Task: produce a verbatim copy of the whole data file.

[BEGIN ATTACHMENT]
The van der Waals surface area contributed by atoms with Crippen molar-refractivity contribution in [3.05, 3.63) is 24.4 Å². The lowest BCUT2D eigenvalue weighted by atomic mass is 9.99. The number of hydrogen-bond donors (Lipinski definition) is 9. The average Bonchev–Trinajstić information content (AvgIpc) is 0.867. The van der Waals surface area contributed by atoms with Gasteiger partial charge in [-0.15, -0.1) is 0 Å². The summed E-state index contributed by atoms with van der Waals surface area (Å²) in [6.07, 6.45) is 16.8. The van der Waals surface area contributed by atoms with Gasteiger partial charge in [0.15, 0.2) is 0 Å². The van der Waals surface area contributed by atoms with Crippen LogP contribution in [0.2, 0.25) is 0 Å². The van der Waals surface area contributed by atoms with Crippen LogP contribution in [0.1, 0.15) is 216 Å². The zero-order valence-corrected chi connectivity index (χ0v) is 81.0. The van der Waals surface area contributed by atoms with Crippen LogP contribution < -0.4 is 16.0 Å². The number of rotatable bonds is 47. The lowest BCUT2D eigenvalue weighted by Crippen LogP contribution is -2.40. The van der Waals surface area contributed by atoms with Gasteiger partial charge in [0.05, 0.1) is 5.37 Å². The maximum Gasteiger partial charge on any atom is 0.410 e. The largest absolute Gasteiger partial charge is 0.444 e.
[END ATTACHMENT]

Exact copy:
The van der Waals surface area contributed by atoms with Crippen molar-refractivity contribution in [3.05, 3.63) is 24.4 Å². The lowest BCUT2D eigenvalue weighted by atomic mass is 9.99. The number of hydrogen-bond donors (Lipinski definition) is 9. The average Bonchev–Trinajstić information content (AvgIpc) is 0.867. The van der Waals surface area contributed by atoms with Gasteiger partial charge in [-0.15, -0.1) is 0 Å². The summed E-state index contributed by atoms with van der Waals surface area (Å²) in [6.07, 6.45) is 16.8. The van der Waals surface area contributed by atoms with Gasteiger partial charge in [0.15, 0.2) is 0 Å². The van der Waals surface area contributed by atoms with Crippen LogP contribution in [0.2, 0.25) is 0 Å². The van der Waals surface area contributed by atoms with Crippen LogP contribution in [0.1, 0.15) is 216 Å². The zero-order valence-corrected chi connectivity index (χ0v) is 81.0. The van der Waals surface area contributed by atoms with Crippen LogP contribution < -0.4 is 16.0 Å². The number of rotatable bonds is 47. The lowest BCUT2D eigenvalue weighted by Crippen LogP contribution is -2.40. The van der Waals surface area contributed by atoms with Gasteiger partial charge in [0.05, 0.1) is 5.37 Å². The maximum Gasteiger partial charge on any atom is 0.410 e. The largest absolute Gasteiger partial charge is 0.444 e.